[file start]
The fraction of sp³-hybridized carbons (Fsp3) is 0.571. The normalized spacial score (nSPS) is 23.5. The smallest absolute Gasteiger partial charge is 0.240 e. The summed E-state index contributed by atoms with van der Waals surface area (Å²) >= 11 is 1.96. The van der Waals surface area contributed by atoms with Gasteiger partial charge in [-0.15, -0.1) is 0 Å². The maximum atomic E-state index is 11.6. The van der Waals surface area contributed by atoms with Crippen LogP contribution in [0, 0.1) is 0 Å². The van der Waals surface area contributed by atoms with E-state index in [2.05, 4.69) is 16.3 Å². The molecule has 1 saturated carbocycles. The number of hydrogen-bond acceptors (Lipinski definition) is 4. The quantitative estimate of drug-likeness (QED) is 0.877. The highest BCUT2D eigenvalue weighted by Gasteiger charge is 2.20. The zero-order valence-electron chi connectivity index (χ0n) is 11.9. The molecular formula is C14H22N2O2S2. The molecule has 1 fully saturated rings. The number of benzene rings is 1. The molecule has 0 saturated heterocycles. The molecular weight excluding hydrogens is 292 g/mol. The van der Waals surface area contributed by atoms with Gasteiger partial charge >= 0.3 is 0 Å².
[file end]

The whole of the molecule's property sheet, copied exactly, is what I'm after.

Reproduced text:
The fraction of sp³-hybridized carbons (Fsp3) is 0.571. The normalized spacial score (nSPS) is 23.5. The smallest absolute Gasteiger partial charge is 0.240 e. The summed E-state index contributed by atoms with van der Waals surface area (Å²) >= 11 is 1.96. The van der Waals surface area contributed by atoms with Gasteiger partial charge in [-0.15, -0.1) is 0 Å². The maximum atomic E-state index is 11.6. The van der Waals surface area contributed by atoms with Crippen LogP contribution in [0, 0.1) is 0 Å². The van der Waals surface area contributed by atoms with E-state index in [2.05, 4.69) is 16.3 Å². The molecule has 1 saturated carbocycles. The number of hydrogen-bond acceptors (Lipinski definition) is 4. The quantitative estimate of drug-likeness (QED) is 0.877. The highest BCUT2D eigenvalue weighted by Gasteiger charge is 2.20. The zero-order valence-electron chi connectivity index (χ0n) is 11.9. The molecular formula is C14H22N2O2S2. The molecule has 1 fully saturated rings. The number of benzene rings is 1. The molecule has 0 saturated heterocycles. The molecular weight excluding hydrogens is 292 g/mol. The van der Waals surface area contributed by atoms with Gasteiger partial charge >= 0.3 is 0 Å².